Response to “Disrupting the Status Quo”
The main purpose of this article is to urge the inclusion of action research dissertations as a requirement for the Ed.D. degree. In many schools offering doctoral degrees in education, there is insufficient differentiation in the dissertations between the Ph.D., which is normally more of a research-oriented degree, and the Ed.D., which is more of a practically oriented degree. Research has shown a connection between the quality of an organization’s educational leadership and the quality of the achievement of that organization’s students (Firestone and Riehl, 2005). In the areas of boosting equity in educational outcomes, and increasing overall student excellence, having leaders who can bring reforms and changes to their school systems may be the difference maker when it comes to building top-notch school systems. The authors appear to assume, while making this argument, that just about all of the deleterious effects of the chaotic home lives associated with children in poverty can be easily overcome, because the challenges associated with teaching in socioeconomically struggling areas, which are well documented throughout education, receive no significant mention in this article.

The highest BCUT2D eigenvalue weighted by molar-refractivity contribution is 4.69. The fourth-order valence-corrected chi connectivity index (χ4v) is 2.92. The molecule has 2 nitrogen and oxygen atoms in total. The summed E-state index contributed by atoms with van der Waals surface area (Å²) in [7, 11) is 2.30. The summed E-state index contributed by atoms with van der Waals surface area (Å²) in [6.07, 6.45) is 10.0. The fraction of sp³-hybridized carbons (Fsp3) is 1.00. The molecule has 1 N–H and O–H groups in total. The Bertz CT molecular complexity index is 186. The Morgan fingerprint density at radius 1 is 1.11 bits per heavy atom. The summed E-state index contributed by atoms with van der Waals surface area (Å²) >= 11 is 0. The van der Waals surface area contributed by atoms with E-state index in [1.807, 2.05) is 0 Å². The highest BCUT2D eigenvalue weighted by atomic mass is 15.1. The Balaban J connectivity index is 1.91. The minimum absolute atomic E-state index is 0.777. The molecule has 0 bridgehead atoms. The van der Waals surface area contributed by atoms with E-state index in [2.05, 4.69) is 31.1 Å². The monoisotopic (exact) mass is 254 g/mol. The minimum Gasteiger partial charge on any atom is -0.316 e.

However, there is considerable merit in urging action research dissertations for the Ed.D. candidate. While Ph.D. dissertations build knowledge for the sole purpose of acquiring it, the action research dissertation results in information that will work in a variety of academic settings and is immediately practicable (Greenwood and Levin, 2007). Continuing the use of action research dissertations should build a reflective generation of school leadership who know how to bring effective change to virtually any learning environment (Grogan, et. al., 2007). While this article does come from the viewpoint suggesting that the school system can cure many of the ills that exist outside the walls of the classroom, if that sort of idealism were to pass away, education as a profession would lose much of its transformative power.
Firestone, W.A. and Riehl, C. (Eds.) (2005) Introduction. In W. Firestone and C. Riehl (Eds.), A
new agenda for research in educational leadership (pp. 1-11). New York: Teachers
Greenwood, D.J. and Levin, M. (2007). Introduction to action research: social research for social
change (2nd. ed.) Thousand Oaks, California: Sage.
Grogan, M., Donaldson, J. and Simmons, J. (2007) Disrupting the status quo: the action research
dissertation as a transformative strategy. The Connexions Project.